Hundreds of Salafis staged a march after Friday prayers from the Omar Makram mosque to the Interior Ministry, in response to a call to protest from the Coalition of Support for New Muslims.
Protesters demanded the release of Sheikh Mohamed Fadel, also known as Abu Yehya, who was arrested for inciting hate and sectarianism before the clashes that took place in Imbaba last May.
The march then returned to the headquarters of the Arab League, where some activists staged a protest in support of the Syrian and Yemeni people. After protesters reached Sheikh Rayhan Street near the headquarters of the Interior Ministry, some persuaded the others not to approach further, for fear that thugs might infiltrate the march and incite violence, said Hassan Abouel Bukhary, the coordinator of the Coalition of Support for New Muslims.
Abouel Bukhary said the group was demonstrating to show solidarity with Yehya and draw the public's attention to his arrest, which he said came only to satisfy the Coptic Church. He described the case against Yehya as political and said it had no legal basis.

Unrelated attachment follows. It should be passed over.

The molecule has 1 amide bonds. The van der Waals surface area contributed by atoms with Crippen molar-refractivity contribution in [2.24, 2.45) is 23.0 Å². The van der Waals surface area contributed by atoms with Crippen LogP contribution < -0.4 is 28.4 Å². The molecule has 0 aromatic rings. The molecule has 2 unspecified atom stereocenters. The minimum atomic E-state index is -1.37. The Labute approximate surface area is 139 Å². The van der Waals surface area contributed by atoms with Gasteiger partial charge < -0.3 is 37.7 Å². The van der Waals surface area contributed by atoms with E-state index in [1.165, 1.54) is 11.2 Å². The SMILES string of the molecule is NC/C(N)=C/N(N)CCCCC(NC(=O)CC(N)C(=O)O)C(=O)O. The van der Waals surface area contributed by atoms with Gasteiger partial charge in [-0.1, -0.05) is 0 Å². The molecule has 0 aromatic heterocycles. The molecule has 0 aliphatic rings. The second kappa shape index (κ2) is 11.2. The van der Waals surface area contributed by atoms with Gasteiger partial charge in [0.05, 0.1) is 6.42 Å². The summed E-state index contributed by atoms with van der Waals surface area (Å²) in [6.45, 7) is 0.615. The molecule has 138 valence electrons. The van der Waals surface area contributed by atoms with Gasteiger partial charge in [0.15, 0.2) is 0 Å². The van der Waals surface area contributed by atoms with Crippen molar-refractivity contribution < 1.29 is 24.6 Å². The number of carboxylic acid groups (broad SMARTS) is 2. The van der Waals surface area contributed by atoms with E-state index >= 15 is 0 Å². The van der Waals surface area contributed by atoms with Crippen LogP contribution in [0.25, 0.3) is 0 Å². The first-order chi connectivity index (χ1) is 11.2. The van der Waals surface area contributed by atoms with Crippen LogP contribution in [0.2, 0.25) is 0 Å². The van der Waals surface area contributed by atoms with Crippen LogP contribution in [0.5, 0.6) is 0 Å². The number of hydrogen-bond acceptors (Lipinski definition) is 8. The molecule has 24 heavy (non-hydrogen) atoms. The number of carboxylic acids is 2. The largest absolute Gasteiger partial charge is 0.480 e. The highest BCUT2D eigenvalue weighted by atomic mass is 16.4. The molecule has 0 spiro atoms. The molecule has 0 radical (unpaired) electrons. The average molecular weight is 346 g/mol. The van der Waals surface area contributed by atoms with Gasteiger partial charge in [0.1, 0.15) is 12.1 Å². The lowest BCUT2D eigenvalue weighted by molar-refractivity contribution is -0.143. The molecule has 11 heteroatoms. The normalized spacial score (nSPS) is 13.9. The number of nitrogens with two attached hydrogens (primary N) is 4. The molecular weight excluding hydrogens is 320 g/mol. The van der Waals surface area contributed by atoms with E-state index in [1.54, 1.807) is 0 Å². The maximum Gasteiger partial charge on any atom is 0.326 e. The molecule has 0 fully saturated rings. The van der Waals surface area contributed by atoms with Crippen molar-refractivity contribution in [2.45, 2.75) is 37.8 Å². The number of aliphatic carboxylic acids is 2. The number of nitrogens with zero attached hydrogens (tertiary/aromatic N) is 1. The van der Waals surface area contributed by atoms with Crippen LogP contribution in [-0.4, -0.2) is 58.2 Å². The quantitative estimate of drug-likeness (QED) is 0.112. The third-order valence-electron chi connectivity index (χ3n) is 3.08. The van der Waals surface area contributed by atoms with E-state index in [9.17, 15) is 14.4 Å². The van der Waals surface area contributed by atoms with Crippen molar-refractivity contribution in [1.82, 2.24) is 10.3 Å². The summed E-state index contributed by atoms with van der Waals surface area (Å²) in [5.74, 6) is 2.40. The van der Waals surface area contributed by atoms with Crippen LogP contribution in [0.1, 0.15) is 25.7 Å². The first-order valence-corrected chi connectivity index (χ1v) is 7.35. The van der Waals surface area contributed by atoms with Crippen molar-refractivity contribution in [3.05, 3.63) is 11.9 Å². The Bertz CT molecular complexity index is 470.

The demonstrators carried banners that read: "Prosecute the killers of Bilal," "National Security = State Security" and "No to the Emergency Law."
Some of them also raised images of Kamilia Shehata and Wafaa Constantine, who a number of Salafis believe the church detained in an attempt to prevent them from converting to Islam. The demonstrators distributed posters that read, "Egypt is Islamic."
The family of Sheikh Omar Abdel Rahman, who is currently imprisoned in the United States on charges of masterminding the 1993 bombing of the World Trade Center in New York City, also participated in the protest to demand his release.
Some families of those killed during the 25 January revolution participated as well, raising banners bearing images of their sons and demanding quick retribution for their killers.
The Salafi demonstrators chanted, "Islamic, Islamic Egypt will remain Islamic," "The Interior [Ministry] is the same … every day it fabricates a case" and "Jihadist Abu Yehya, an eyewitness to the state's injustice."
Translated from the Arabic Edition